Format

Send to

Choose Destination
Sci Rep. 2015 Jul 15;5:12017. doi: 10.1038/srep12017.

Circulating levels of sphingosine-1-phosphate are elevated in severe, but not mild psoriasis and are unresponsive to anti-TNF-α treatment.

Author information

1
Department of Medical Biochemistry and Biophysics, Division of Physiological Chemistry 2, Karolinska Institutet, SE-17177, Stockholm, Sweden.
2
Dermatology Unit, Department of Medicine, Karolinska Institutet, SE-17176, Stockholm, Sweden.

Abstract

Sphingolipids are bioactive molecules with a putative role in inflammation. Alterations in sphingolipids, in particular ceramides, have been consistently observed in psoriatic skin. Herein, we quantified the circulating sphingolipid profile in individuals with mild or severe psoriasis as well as healthy controls. In addition, the effects of anti-TNF-α treatment were determined. Levels of sphingoid bases, including sphingosine-1-phosphate (S1P), increased in severe (P < 0.001; n = 32), but not in mild (n = 32), psoriasis relative to healthy controls (n = 32). These alterations were not reversed in severe patients (n = 16) after anti-TNF-α treatment despite significant improvement in psoriasis lesions. Circulating levels of sphingomyelins and ceramides shifted in a fatty acid chain length-dependent manner. These alterations were also observed in psoriasis skin lesions and were associated with changes in mRNA levels of ceramide synthases. The lack of S1P response to treatment may have pathobiological implications due to its close relation to the vascular and immune systems. In particular, increased levels of sphingolipids and especially S1P in severe psoriasis patients requiring biological treatment may potentially be associated with cardiovascular comorbidities. The fact that shifts in S1P levels were not ameliorated by anti-TNF-α treatment, despite improvements in the skin lesions, further supports targeting S1P receptors as therapy for severe psoriasis.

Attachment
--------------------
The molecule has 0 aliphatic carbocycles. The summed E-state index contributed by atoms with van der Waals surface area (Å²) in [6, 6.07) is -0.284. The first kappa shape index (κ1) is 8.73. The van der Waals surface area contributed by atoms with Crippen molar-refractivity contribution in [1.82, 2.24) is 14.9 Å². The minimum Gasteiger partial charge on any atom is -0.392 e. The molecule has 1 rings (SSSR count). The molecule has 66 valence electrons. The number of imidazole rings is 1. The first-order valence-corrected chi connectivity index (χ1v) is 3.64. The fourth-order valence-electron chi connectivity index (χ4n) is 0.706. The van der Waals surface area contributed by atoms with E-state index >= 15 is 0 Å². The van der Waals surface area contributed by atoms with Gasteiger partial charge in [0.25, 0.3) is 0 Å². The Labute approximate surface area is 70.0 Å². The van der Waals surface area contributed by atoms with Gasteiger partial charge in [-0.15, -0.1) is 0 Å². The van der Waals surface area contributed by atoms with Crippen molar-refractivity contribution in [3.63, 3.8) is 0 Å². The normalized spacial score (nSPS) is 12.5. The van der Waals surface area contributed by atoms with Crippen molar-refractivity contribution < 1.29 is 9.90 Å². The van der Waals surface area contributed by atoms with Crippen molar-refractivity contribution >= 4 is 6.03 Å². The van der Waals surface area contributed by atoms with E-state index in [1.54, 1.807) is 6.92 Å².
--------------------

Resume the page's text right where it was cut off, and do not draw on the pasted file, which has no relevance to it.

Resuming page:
PMID:
26174087
PMCID:
PMC4502512
DOI:
10.1038/srep12017
[Indexed for MEDLINE]
Free PMC Article

Supplemental Content

Full text links

Icon for Nature Publishing Group Icon for PubMed Central
Loading ...
Support Center